f1[36, 26, -7, -17, -6, 36, 0, 0],    f1[-12, -21, 25, -20, -33, 4, 0, 0],
f1[-44, -7, -48, 29, -33, -16, 0, 0], f1[1, -9, -35, -32, -5, -44, 0, 0]}


This matches the output of your first For loop. For the second and third:

loop[f1, randomSeeds, 5, 8, 3]

loop[f1, randomSeeds, 5, 8, 4]


I intentionally put all data upon which loop depends as arguments to avoid relying on global values. If you do not want to pass these explicitly you might rely upon Options. For example:

ClearAll[loop]

Options[loop] = {Function -> f1, "Seeds" :> randomSeeds};

loop[n_, samples_, jmax_, OptionsPattern[]] :=
OptionValue[Function] @@ PadRight[#, 8] & /@
Join @@@ Table[OptionValue["Seeds"][[j + (n - 1) (i - 1), k]],
{i, samples}, {j, jmax}, {k, 2}]


This relies on the global value of randomSeeds but it is no longer hard-coded. Now the call is simpler:

loop[5, 6, 3]

{f1[30, -36, -50, 17, -47, 15, 0, 0], f1[47, 18, 24, -35, -26, -46, 0, 0],
f1[33, 20, -49, -20, -2, -25, 0, 0], f1[19, 6, -3, -22, 18, -24, 0, 0],
f1[36, 26, -7, -17, -6, 36, 0, 0],   f1[-12, -21, 25, -20, -33, 4, 0, 0]}


You change the Options at any time with SetOptions:

SetOptions[loop, Function -> foo];

loop[5, 3, 4]

{foo[30, -36, -50, 17, -47, 15, 50, -27],
foo[47, 18, 24, -35, -26, -46, 50, 40],
foo[33, 20, -49, -20, -2, -25, -6, 23]}

-
Thank you for your quick replies. The link posted by Mr.Wizard seems most intreaging, I shall read it through at once! I like the use of switch too, it reminds me of C, there is a similar command there. I'll look it up! Why can't you accept two answers? >.< –  storluffarn Jan 4 at 21:33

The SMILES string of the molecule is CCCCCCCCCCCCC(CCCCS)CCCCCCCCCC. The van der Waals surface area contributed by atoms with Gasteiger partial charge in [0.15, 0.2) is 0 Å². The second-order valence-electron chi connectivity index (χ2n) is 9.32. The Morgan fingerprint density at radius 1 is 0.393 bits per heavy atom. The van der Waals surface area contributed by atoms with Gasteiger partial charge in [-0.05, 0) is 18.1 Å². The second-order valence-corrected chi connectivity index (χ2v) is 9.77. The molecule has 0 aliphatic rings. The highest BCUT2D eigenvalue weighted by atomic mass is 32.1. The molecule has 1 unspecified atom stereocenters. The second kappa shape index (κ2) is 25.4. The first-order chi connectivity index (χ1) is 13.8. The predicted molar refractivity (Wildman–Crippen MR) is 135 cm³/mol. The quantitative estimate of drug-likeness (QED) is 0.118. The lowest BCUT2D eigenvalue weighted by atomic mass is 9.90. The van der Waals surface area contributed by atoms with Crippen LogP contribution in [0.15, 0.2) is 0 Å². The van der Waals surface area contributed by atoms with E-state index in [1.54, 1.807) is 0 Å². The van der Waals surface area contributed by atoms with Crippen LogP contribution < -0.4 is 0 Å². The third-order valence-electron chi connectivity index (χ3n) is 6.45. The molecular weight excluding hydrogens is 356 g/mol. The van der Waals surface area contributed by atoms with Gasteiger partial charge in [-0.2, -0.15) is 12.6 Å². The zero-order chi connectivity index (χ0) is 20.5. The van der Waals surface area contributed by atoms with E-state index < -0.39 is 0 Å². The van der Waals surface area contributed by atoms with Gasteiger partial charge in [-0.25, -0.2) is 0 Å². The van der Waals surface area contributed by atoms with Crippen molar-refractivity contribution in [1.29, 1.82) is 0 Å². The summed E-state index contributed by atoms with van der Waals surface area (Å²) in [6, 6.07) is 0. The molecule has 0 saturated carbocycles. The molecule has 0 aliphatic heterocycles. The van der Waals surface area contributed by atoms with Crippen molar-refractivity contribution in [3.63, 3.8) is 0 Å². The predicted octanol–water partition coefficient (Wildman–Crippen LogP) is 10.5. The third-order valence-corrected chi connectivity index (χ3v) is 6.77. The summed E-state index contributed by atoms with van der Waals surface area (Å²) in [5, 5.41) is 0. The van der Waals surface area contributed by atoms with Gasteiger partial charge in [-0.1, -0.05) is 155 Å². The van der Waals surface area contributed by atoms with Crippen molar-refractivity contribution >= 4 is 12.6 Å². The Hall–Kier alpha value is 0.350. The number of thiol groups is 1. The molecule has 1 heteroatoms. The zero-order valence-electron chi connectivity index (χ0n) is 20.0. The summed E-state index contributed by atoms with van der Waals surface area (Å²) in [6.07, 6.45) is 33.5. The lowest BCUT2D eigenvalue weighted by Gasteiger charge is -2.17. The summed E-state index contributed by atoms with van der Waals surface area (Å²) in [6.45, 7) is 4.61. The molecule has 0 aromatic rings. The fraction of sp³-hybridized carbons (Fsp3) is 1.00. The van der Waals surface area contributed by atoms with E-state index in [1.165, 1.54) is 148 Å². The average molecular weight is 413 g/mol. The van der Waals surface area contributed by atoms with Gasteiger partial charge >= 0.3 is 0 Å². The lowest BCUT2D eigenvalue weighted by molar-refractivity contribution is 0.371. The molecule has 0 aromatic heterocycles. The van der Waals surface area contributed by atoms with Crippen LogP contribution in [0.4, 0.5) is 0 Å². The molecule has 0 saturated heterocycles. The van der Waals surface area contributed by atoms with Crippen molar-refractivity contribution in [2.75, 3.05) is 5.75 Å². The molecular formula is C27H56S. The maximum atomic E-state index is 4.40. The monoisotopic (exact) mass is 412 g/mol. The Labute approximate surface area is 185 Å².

@storluffarn I am glad I could help. Please let me know if you have trouble reading my code; I am always happy to explain it, but I do not by default include break-downs in my answers. Regarding Accepting two answers see: meta.mathematica.stackexchange.com/q/920/121 –  Mr.Wizard Jan 4 at 21:46

I certainly agree with everything Mr. Wizard says in his answer. Taking the question at face value you can give each loop a symbol so that f[1] := For[... f[2] := For[ ... and then use Switch:

Switch[n,1,f[1],2,f[2]...]


Or as Kuba suggests:

f[n]


But that is only valid if you use f[1]...f[n]... as your symbols.

-
+1 for "at face value" -- there is always merit in answering the actual question, even when it is (IMHO) the "wrong" question. –  Mr.Wizard Jan 4 at 1:55
So if you define f[1], f[2]..., why not just f[n]? :) –  Kuba Jan 4 at 1:59
@Kuba Hm... good point. I was thinking of a single Switch block with all the loops inside, even though I'd never actually write that myself. –  Mr.Wizard Jan 4 at 2:01
@Kuba That's the best syntax in this scenario. I like Switch because in general two pieces of code that you might want to control in this way may not be similar and so it might be more semantic to give them very different names. In that scenario you have to use Switch. –  Pickett Jan 4 at 2:14
I agree, just wanted to point that out as it hit me first. –  Kuba Jan 4 at 2:15